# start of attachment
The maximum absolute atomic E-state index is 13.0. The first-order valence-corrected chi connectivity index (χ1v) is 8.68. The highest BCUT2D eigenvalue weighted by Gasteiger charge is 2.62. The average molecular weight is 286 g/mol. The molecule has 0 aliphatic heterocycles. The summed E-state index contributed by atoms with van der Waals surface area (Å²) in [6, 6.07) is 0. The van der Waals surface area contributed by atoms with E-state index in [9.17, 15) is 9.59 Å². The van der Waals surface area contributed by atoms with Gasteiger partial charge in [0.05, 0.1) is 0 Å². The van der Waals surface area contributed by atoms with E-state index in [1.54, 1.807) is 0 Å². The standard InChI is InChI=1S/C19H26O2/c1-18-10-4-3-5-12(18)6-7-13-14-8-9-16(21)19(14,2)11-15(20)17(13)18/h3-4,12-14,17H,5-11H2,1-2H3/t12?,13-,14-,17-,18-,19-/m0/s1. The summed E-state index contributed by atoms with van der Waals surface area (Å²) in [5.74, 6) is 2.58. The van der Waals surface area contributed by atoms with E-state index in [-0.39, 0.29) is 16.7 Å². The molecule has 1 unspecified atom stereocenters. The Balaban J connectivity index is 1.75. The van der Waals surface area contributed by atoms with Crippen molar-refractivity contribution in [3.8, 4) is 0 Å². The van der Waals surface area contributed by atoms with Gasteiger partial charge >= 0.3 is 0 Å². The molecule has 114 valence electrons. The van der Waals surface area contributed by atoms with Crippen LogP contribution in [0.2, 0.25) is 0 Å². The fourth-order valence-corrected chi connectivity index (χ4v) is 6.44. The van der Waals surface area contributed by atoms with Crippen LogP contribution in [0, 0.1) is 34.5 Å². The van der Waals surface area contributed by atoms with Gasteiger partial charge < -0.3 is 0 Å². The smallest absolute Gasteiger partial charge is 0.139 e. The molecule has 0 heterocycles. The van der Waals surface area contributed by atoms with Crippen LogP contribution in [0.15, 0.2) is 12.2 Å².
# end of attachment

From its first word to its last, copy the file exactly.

The maximum absolute atomic E-state index is 13.0. The first-order valence-corrected chi connectivity index (χ1v) is 8.68. The highest BCUT2D eigenvalue weighted by Gasteiger charge is 2.62. The average molecular weight is 286 g/mol. The molecule has 0 aliphatic heterocycles. The summed E-state index contributed by atoms with van der Waals surface area (Å²) in [6, 6.07) is 0. The van der Waals surface area contributed by atoms with E-state index in [9.17, 15) is 9.59 Å². The van der Waals surface area contributed by atoms with Gasteiger partial charge in [0.05, 0.1) is 0 Å². The van der Waals surface area contributed by atoms with E-state index in [1.54, 1.807) is 0 Å². The standard InChI is InChI=1S/C19H26O2/c1-18-10-4-3-5-12(18)6-7-13-14-8-9-16(21)19(14,2)11-15(20)17(13)18/h3-4,12-14,17H,5-11H2,1-2H3/t12?,13-,14-,17-,18-,19-/m0/s1. The summed E-state index contributed by atoms with van der Waals surface area (Å²) in [5.74, 6) is 2.58. The van der Waals surface area contributed by atoms with E-state index in [-0.39, 0.29) is 16.7 Å². The molecule has 1 unspecified atom stereocenters. The Balaban J connectivity index is 1.75. The van der Waals surface area contributed by atoms with Crippen molar-refractivity contribution in [3.8, 4) is 0 Å². The van der Waals surface area contributed by atoms with Gasteiger partial charge >= 0.3 is 0 Å². The molecule has 114 valence electrons. The van der Waals surface area contributed by atoms with Crippen LogP contribution in [0.2, 0.25) is 0 Å². The fourth-order valence-corrected chi connectivity index (χ4v) is 6.44. The van der Waals surface area contributed by atoms with Crippen LogP contribution in [0, 0.1) is 34.5 Å². The van der Waals surface area contributed by atoms with Gasteiger partial charge < -0.3 is 0 Å². The smallest absolute Gasteiger partial charge is 0.139 e. The molecule has 0 heterocycles. The van der Waals surface area contributed by atoms with Crippen LogP contribution in [0.15, 0.2) is 12.2 Å².